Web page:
Accounting for symptom heterogeneity can improve neuroimaging models of antidepressant response after electroconvulsive therapy
Journal article, Peer reviewed
MetadataVis full innførsel
OriginalversjonHuman Brain Mapping, 2021. 10.1002/hbm.25620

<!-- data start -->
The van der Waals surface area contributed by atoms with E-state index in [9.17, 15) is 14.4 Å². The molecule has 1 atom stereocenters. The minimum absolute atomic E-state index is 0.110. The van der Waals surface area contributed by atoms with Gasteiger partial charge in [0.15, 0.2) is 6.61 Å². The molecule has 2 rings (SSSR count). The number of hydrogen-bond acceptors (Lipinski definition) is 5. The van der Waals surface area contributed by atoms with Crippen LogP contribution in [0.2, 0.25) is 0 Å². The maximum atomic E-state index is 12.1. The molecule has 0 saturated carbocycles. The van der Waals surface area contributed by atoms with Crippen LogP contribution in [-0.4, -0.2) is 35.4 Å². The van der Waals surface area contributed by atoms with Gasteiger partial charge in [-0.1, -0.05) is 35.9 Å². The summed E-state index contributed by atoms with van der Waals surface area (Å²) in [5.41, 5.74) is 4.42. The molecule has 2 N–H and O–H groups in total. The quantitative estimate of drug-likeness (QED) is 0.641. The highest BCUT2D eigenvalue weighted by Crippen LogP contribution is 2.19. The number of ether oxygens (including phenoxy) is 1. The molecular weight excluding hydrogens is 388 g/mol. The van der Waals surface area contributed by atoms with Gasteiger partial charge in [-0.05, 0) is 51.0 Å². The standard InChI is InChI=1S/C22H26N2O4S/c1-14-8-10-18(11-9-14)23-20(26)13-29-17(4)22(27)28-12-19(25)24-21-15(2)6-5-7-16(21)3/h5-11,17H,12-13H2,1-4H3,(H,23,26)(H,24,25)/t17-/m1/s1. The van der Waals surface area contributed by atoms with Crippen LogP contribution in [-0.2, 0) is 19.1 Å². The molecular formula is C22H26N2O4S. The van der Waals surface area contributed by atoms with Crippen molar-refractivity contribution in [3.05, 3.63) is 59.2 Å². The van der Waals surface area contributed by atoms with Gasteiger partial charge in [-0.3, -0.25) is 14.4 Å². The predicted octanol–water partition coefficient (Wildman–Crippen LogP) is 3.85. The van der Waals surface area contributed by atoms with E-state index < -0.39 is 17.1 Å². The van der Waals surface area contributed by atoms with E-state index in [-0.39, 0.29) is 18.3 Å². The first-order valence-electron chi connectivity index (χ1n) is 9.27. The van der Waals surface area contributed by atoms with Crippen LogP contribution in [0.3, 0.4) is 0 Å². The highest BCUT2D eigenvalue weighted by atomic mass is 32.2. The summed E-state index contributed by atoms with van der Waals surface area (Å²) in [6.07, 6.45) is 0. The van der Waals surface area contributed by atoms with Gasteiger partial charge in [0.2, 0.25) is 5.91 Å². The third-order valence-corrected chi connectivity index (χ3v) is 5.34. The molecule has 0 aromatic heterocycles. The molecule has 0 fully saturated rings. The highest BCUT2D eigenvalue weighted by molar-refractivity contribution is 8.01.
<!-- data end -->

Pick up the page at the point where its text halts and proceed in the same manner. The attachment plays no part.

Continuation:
Depression symptom heterogeneity limits the identifiability of treatment-response biomarkers. Whether improvement along dimensions of depressive symptoms relates to separable neural networks remains poorly understood. We build on work describing three latent symptom dimensions within the 17-item Hamilton Depression Rating Scale (HDRS) and use data-driven methods to relate multivariate patterns of patient clinical, demographic, and brain structural changes over electroconvulsive therapy (ECT) to dimensional changes in depressive symptoms. We included 110 ECT patients from Global ECT-MRI Research Collaboration (GEMRIC) sites who underwent structural MRI and HDRS assessments before and after treatment. Cross validated random forest regression models predicted change along symptom dimensions. HDRS symptoms clustered into dimensions of somatic disturbances (SoD), core mood and anhedonia (CMA), and insomnia. The coefficient of determination between predicted and actual changes were 22%, 39%, and 39% (all p < .01) for SoD, CMA, and insomnia, respectively. CMA and insomnia change were predicted more accurately than HDRS-6 and HDRS-17 changes (p < .05). Pretreatment symptoms, body-mass index, and age were important predictors. Important imaging predictors included the right transverse temporal gyrus and left frontal pole for the SoD dimension; right transverse temporal gyrus and right rostral middle frontal gyrus for the CMA dimension; and right superior parietal lobule and left accumbens for the insomnia dimension. Our findings support that recovery along depressive symptom dimensions is predicted more accurately than HDRS total scores and are related to unique and overlapping patterns of clinical and demographic data and volumetric changes in brain regions related to depression and near ECT electrodes.